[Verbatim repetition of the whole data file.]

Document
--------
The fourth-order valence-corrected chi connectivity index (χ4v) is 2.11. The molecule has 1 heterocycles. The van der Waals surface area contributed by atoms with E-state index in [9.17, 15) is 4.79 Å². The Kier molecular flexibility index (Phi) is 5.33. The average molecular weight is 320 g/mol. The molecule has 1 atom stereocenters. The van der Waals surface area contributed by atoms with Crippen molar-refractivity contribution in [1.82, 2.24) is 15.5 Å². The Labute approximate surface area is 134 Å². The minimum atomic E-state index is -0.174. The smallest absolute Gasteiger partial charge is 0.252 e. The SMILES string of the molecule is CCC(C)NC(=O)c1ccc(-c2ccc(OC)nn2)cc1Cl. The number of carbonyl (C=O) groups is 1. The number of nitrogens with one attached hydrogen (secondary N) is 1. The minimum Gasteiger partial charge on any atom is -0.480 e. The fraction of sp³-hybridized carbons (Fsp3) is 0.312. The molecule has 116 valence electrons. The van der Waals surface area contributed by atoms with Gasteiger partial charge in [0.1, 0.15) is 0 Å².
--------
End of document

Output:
The fourth-order valence-corrected chi connectivity index (χ4v) is 2.11. The molecule has 1 heterocycles. The van der Waals surface area contributed by atoms with E-state index in [9.17, 15) is 4.79 Å². The Kier molecular flexibility index (Phi) is 5.33. The average molecular weight is 320 g/mol. The molecule has 1 atom stereocenters. The van der Waals surface area contributed by atoms with Crippen molar-refractivity contribution in [1.82, 2.24) is 15.5 Å². The Labute approximate surface area is 134 Å². The minimum atomic E-state index is -0.174. The smallest absolute Gasteiger partial charge is 0.252 e. The SMILES string of the molecule is CCC(C)NC(=O)c1ccc(-c2ccc(OC)nn2)cc1Cl. The number of carbonyl (C=O) groups is 1. The number of nitrogens with one attached hydrogen (secondary N) is 1. The minimum Gasteiger partial charge on any atom is -0.480 e. The fraction of sp³-hybridized carbons (Fsp3) is 0.312. The molecule has 116 valence electrons. The van der Waals surface area contributed by atoms with Gasteiger partial charge in [0.1, 0.15) is 0 Å².